Three years ago, Scott Palmer, accompanied by brothers Bobby and Dom Lagana, headed off down the highway one January with little more than a cool idea to test his Top Fuel dragster at Phoenix, then buzz on over to Pomona for the first race of the NHRA season.
Today Palmer has a top-10 finish, a Countdown to the Championship under his belt, and three strong marketing partners in Kent Longley’s Marck Recycling, Tommy Thompson’s Cat Spot Litter, and Forrest and Charlotte Lucas’ NHRA powerhouse associate, Lucas Oil.  
“We came out here with literally probably $500 and a fuel card to test our car to go to Pomona,” Palmer said, glancing at the Wild Horse Pass Motorsports Park lake a few feet away, where his Liquid Voodoo top fuel hydro competes in the Lucas Oil Drag Boast Series.
“Me and Bobby and Dom had worked on the car all winter. We came out here with nothing. A friend of ours, J.R. Sandlian from [Wichita], he met us on the highway, gave us some cash to get here. He helps us out. We got here and met Brian Bostwick [who owns and operates Arizona Mountain Inn at Flagstaff] before the weekend was up. He gave us $10,000. It kept our ball rolling three years ago, which in turn got us to this point. It’s all of those steps that have got us to this point. If we hadn’t come out here then, none of this happens – me and Tommy got together because we were doing all of this. Tommy is a hard-working man. He made all his money. He likes it because we work.”
Friend Larry Jeffers, who builds race cars and owns the Sikeston, Mo., dragstrip, owns a clothing line Public Nuisance, and for awhile he placed that logo on Palmer’s race car because, well, he joked that Palmer was one. And the animated Palmer once poked fun at himself by outfitting his crew with baseball-style caps that declared, “Scott Palmer Sucks.” It was a gag that started with a crew member from Top Alcohol Dragster Chris Demke’s team. However, Palmer played it up, saying, “It’s actually true!”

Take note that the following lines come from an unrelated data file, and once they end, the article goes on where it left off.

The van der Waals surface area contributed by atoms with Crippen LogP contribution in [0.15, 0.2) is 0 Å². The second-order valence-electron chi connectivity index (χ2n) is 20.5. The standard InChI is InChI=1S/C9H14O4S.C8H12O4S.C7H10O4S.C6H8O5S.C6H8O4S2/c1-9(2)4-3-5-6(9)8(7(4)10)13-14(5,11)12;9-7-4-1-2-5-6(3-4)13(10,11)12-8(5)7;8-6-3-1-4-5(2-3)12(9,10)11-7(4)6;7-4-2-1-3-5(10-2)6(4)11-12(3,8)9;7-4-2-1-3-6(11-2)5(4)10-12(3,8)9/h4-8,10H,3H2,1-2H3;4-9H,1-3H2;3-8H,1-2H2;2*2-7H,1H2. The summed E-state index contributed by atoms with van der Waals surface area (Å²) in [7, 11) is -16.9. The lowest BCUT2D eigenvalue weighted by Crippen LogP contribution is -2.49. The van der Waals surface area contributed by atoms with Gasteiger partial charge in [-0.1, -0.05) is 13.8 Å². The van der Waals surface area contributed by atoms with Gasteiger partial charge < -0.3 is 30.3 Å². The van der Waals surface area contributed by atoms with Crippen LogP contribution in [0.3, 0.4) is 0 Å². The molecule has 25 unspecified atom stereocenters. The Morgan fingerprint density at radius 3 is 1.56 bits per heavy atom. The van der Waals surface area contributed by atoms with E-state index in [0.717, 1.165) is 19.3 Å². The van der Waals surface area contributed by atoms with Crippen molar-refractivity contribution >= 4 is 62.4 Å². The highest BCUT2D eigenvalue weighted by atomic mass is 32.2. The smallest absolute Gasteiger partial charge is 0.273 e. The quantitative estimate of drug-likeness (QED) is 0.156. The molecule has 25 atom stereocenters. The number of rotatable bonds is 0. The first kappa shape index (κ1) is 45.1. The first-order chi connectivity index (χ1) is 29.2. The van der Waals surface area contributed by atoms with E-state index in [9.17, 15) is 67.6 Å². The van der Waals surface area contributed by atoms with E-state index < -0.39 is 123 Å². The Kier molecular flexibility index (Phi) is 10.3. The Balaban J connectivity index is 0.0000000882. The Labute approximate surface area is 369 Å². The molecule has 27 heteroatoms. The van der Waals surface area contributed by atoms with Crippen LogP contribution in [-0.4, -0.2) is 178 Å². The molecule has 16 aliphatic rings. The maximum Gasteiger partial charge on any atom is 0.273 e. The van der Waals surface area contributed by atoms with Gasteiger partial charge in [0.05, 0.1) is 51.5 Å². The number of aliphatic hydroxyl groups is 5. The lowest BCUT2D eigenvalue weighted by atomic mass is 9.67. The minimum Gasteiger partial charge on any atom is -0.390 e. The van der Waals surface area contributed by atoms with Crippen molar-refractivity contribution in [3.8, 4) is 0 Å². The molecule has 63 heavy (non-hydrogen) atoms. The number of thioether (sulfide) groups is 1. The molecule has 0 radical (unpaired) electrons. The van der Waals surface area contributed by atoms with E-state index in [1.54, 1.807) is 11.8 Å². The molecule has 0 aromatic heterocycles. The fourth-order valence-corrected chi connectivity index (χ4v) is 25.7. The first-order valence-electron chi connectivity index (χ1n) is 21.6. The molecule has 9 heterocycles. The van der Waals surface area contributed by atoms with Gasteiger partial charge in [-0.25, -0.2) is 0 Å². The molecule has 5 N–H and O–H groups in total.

But those days of self-deprecation are gone, wiped out by Palmer’s achievements and his stronger sense of self.
“Everybody always says if they had a chance to do this, they think they could do it,” Palmer said. “But thinking you can do it [is one thing], and then when you get the opportunity, you put a lot of pressure on yourself to do it. And it’s all heart from us, you know. We’ve done it with nothing for so long that when me and Tommy got together, that gave us the opportunity to run with these guys. So we’re tired of being chumps out here.”
He candidly acknowledged that even though he fanned the flames for such self-ridiculing talk, it was a defense mechanism. He made light of his on-track struggles. But inside he cringed. The drive to be an elite racer, a perennial contender for the Top Fuel championship, smoldered inside of him. For all his brave front, the thought hurt his feelings.
“It does, because everybody who goes out there and struggles, they don’t want to struggle. Nobody wants to struggle,” he said. “The cold, hard facts are it takes money and parts to run these, and the teams who have it generally don’t help the teams who don’t. Now, we’re lucky because we have [Steve] Torrence and the Laganas, and we all stick together.”
Multi-time nitro champion Gary Scelzi once said that when you discover something that works, copy it rather than trying to reinvent the wheel. And Palmer isn’t shy about saying that’s his practice, especially with the Torrence Racing / Capco Contractors team.
“Actually, we follow everything that they do. Everything. They’re giving us millions of dollars’ worth of information,” Palmer said. “We run our air lines in our pits the same as they do. We do everything we can like them. I mean, we just put a six-disc [clutch] in. I had an .816 60-foot time the second time I hit the gas in it. I mean, it’s stout. This car is set up like theirs.”